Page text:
N.D. Ga.

Default Judgment for Cybersquatting and Counterfeit Trademark Granted

Sigman U.S.A., LLC v. John Doe et al., Civil Action No. 1:21-cv-02817-AT (N.D. Ga. July 15, 2021)

Plaintiff Sigman U.S.A., LLC filed suit against Defendants John Doe, the unknown registrant of the <mytairp.com> domain name and owner of the website at the URL http://www.mytairp.com in the Northern District of Georgia (Atlanta Division) on July 15, 2021 and the case was assigned to Judge Amy Totenberg. Plaintiff is a Georgia limited liability corporation that sells tarps and related products through its website, http://www.MyTarp.com, and at retail stores throughout the United States. Plaintiff is the owner of federally-registered trademark MYTARP, which it has used in connection with its products on its website since at least as early as 2007. Plaintiff has also sold tarps, plastic sheeting, vehicle covers, polyester fabrics, and floor covering using the federally-registered trademark SIGMAN on its website, http://www.SigmanTarp.com, since at least as early as 2010. Defendant has its own website, http://www.MyTarip.com, through which it sells tarps among other items using the marks MYTAIRP and SIGMAN. The Complaint alleges that Defendant has constructive notice of Plaintiff’s registered mark and began using the MYTAIRP and SIGMAN marks on its website after Plaintiff’s first use of its registered marks. The Complaint further alleges that Plaintiff uses a privacy service to maintain its anonymity and prevent its identity from being discovered. The Complaint asserts causes of action for counterfeit trademark and cybersquatting in violation of 15 U.S.C. 1114 and violation of the federal Anticybersquatting Consumer Protection Act, 15 U.S.C. 1125(d). The Complaint seeks a preliminary and permanent injunction, an accounting of Defendant’s profits in addition to statutory damages and any other compensatory damages, as well as monetary damages for corrective advertising.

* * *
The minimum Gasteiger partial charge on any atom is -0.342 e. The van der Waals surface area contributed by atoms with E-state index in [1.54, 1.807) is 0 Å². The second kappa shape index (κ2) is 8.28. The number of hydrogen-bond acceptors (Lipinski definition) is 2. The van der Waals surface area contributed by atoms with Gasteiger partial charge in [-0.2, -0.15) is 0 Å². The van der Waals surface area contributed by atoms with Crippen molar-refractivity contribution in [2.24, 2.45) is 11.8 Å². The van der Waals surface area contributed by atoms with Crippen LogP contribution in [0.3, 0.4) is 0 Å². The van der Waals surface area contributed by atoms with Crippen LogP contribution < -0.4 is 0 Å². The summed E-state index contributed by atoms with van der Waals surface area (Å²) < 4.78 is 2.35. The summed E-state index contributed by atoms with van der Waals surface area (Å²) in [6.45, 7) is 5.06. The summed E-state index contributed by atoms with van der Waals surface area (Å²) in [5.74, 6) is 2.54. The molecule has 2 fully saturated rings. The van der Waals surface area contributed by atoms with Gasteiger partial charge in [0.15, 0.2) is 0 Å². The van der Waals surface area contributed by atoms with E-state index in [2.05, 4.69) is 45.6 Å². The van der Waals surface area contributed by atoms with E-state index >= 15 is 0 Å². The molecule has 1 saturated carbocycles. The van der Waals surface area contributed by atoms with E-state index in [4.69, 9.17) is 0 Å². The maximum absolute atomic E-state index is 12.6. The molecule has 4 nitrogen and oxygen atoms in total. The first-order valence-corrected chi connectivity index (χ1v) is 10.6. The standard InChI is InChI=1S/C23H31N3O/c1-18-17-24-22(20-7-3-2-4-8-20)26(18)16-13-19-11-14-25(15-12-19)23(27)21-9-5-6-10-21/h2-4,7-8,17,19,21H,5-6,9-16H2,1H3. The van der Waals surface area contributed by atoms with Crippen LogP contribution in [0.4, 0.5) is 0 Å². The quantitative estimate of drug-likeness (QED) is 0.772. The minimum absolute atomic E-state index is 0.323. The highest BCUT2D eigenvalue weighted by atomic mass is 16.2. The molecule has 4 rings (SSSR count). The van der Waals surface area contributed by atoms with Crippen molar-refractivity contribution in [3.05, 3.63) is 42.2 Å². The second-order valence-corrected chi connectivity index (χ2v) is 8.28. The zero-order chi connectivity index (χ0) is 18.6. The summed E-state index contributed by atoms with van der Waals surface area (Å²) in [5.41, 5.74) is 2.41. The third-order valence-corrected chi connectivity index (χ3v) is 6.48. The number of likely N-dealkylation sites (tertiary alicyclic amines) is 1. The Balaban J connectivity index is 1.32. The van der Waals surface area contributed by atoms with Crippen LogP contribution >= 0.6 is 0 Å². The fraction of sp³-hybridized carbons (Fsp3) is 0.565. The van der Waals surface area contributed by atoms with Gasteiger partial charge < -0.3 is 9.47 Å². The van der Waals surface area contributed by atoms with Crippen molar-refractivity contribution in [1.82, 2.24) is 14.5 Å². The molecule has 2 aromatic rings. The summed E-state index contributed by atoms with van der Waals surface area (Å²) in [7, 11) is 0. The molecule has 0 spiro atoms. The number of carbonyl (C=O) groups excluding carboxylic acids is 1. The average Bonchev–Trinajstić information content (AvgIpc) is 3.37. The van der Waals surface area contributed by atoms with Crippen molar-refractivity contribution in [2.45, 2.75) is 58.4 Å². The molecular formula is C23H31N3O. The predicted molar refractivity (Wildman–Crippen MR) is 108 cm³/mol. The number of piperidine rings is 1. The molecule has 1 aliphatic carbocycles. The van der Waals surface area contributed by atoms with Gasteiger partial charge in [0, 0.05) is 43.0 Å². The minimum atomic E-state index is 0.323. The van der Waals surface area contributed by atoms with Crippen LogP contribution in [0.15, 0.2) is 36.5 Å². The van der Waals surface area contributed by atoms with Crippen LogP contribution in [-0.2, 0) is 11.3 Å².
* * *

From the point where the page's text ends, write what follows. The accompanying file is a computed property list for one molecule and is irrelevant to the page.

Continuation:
Plaintiff moved for an ex parte temporary restraining order and order to show cause on July 23, 2021 alleging that Defendant’s website, http://www.mytairp.com, was shut down shortly after Plaintiff filed suit but that Defendant “quickly moved the site to a new ISP so that it is now accessible again.” Plaintiff requested an ex parte order ordering NameCheap, the domain name registrar of Defendant’s website, “to suspend and lock the <mytairp.com> domain name so that it no longer resolves to the infringing site.” Plaintiff also requested an order “requiring NameCheap and the ISPs to identify the Defendant” in addition to an asset freeze order. The Court granted Plaintiff’s request for an ex parte temporary restraining order, asset freeze order, and order requiring certain third parties to identify Defendant on July 28, 2021. Specifically, the Court ordered the Defendant cease and desist from using the MYTAIRP and SIGMAN marks and further ordered that the <mytairp.com> domain name be disabled. The Court further ordered Defendant to appear at a hearing to show cause why a preliminary injunction should not issue. The Defendant failed to appear at the hearing, and the Court subsequently issued a Preliminary Injunction on August 24, 2021 and authorized service of process on Defendant by electronic means.

On May 26, 2022, the Clerk entered Default against Defendant for failure to file a responsive pleading by the deadline. On June 17, 2022, the Court granted Plaintiff’s motion for default judgment and found Defendant liable for trademark infringement and cybersquatting based on the well-pleaded allegations in the Complaint. The Court awarded Plaintiff statutory damages in the amount of $6,000 for Defendant’s use of a counterfeit mark, finding that Defendant’s use of Plaintiff’s marks was willful, and awarded Plaintiff statutory damages of at least $1,000 for Defendant’s bad faith registration and use of the <mytairp.com> domain name, for a total of $7,000 in statutory damages. The Court further awarded Plaintiff a permanent injunction against further infringement of its marks and an order that the <mytairp.com> domain name should be transferred to Plaintiff. Finally, the Court ordered NameCheap, Inc., Cloudflare, Withheld for Privacy, and any other service provider receiving actual notice of its Order to disclose all names, physical addresses, email addresses, phone numbers for the Defendant as well as the name and account information for any payment processing service used by Defendant.

Categories: N.D. Ga., PI/TRO, Trademark

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